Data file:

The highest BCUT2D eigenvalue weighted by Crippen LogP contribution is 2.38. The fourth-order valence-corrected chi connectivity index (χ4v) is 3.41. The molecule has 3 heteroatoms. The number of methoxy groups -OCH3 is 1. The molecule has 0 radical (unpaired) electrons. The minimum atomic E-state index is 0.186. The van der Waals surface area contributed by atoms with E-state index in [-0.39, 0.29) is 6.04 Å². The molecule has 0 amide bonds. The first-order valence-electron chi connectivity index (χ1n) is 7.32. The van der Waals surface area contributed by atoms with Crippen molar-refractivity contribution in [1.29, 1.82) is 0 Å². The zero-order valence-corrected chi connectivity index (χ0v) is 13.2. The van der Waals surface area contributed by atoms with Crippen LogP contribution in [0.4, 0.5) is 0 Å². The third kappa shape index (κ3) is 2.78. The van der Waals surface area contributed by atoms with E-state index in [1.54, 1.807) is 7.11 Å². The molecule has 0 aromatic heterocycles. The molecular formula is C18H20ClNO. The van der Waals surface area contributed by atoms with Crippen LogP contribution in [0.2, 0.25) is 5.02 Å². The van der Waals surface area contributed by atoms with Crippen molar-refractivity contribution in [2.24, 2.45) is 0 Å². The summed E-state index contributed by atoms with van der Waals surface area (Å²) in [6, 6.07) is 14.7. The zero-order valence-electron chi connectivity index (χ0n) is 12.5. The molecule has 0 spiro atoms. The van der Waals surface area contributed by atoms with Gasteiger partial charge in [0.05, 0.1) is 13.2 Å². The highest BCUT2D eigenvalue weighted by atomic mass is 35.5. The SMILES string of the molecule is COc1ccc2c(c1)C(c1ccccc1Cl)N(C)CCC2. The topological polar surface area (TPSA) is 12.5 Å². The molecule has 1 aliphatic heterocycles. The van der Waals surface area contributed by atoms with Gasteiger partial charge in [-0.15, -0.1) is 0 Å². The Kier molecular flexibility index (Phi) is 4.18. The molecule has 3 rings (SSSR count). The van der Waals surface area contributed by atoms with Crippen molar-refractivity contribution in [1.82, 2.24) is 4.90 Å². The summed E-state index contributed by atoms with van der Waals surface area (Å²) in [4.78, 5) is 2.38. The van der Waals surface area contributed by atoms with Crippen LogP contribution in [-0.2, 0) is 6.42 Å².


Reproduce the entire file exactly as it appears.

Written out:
The highest BCUT2D eigenvalue weighted by Crippen LogP contribution is 2.38. The fourth-order valence-corrected chi connectivity index (χ4v) is 3.41. The molecule has 3 heteroatoms. The number of methoxy groups -OCH3 is 1. The molecule has 0 radical (unpaired) electrons. The minimum atomic E-state index is 0.186. The van der Waals surface area contributed by atoms with E-state index in [-0.39, 0.29) is 6.04 Å². The molecule has 0 amide bonds. The first-order valence-electron chi connectivity index (χ1n) is 7.32. The van der Waals surface area contributed by atoms with Crippen molar-refractivity contribution in [1.29, 1.82) is 0 Å². The zero-order valence-corrected chi connectivity index (χ0v) is 13.2. The van der Waals surface area contributed by atoms with Crippen LogP contribution in [0.4, 0.5) is 0 Å². The third kappa shape index (κ3) is 2.78. The van der Waals surface area contributed by atoms with E-state index in [1.54, 1.807) is 7.11 Å². The molecule has 0 aromatic heterocycles. The molecular formula is C18H20ClNO. The van der Waals surface area contributed by atoms with Crippen LogP contribution in [0.2, 0.25) is 5.02 Å². The van der Waals surface area contributed by atoms with Crippen molar-refractivity contribution in [2.24, 2.45) is 0 Å². The summed E-state index contributed by atoms with van der Waals surface area (Å²) in [6, 6.07) is 14.7. The zero-order valence-electron chi connectivity index (χ0n) is 12.5. The molecule has 0 spiro atoms. The van der Waals surface area contributed by atoms with Gasteiger partial charge in [0.05, 0.1) is 13.2 Å². The highest BCUT2D eigenvalue weighted by atomic mass is 35.5. The SMILES string of the molecule is COc1ccc2c(c1)C(c1ccccc1Cl)N(C)CCC2. The topological polar surface area (TPSA) is 12.5 Å². The molecule has 1 aliphatic heterocycles. The van der Waals surface area contributed by atoms with Gasteiger partial charge in [-0.15, -0.1) is 0 Å². The Kier molecular flexibility index (Phi) is 4.18. The molecule has 3 rings (SSSR count). The van der Waals surface area contributed by atoms with Crippen molar-refractivity contribution in [1.82, 2.24) is 4.90 Å². The summed E-state index contributed by atoms with van der Waals surface area (Å²) in [4.78, 5) is 2.38. The van der Waals surface area contributed by atoms with Crippen LogP contribution in [-0.2, 0) is 6.42 Å².